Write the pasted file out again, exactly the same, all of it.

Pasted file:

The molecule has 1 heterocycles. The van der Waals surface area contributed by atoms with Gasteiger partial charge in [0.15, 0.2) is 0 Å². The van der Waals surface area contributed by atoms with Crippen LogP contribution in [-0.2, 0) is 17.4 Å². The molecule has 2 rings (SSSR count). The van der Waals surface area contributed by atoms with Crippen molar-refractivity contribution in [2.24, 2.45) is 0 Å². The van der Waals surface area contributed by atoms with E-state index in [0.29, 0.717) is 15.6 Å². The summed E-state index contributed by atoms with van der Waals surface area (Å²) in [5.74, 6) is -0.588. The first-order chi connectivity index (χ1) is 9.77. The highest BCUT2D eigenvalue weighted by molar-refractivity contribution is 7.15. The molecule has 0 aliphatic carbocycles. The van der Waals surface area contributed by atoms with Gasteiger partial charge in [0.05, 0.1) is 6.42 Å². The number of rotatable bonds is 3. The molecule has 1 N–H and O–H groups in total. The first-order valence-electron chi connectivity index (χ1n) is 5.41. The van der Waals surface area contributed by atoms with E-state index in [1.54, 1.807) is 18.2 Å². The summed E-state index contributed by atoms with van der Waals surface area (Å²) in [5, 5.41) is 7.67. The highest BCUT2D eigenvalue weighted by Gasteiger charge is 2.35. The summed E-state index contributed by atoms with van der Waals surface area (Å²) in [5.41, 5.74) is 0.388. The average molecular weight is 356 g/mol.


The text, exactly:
The molecule has 1 heterocycles. The van der Waals surface area contributed by atoms with Gasteiger partial charge in [0.15, 0.2) is 0 Å². The van der Waals surface area contributed by atoms with Crippen LogP contribution in [-0.2, 0) is 17.4 Å². The molecule has 2 rings (SSSR count). The van der Waals surface area contributed by atoms with Crippen molar-refractivity contribution in [2.24, 2.45) is 0 Å². The van der Waals surface area contributed by atoms with E-state index in [0.29, 0.717) is 15.6 Å². The summed E-state index contributed by atoms with van der Waals surface area (Å²) in [5.74, 6) is -0.588. The first-order chi connectivity index (χ1) is 9.77. The highest BCUT2D eigenvalue weighted by molar-refractivity contribution is 7.15. The molecule has 0 aliphatic carbocycles. The van der Waals surface area contributed by atoms with Gasteiger partial charge in [0.05, 0.1) is 6.42 Å². The number of rotatable bonds is 3. The molecule has 1 N–H and O–H groups in total. The first-order valence-electron chi connectivity index (χ1n) is 5.41. The van der Waals surface area contributed by atoms with E-state index in [1.54, 1.807) is 18.2 Å². The summed E-state index contributed by atoms with van der Waals surface area (Å²) in [5, 5.41) is 7.67. The highest BCUT2D eigenvalue weighted by Gasteiger charge is 2.35. The summed E-state index contributed by atoms with van der Waals surface area (Å²) in [5.41, 5.74) is 0.388. The average molecular weight is 356 g/mol.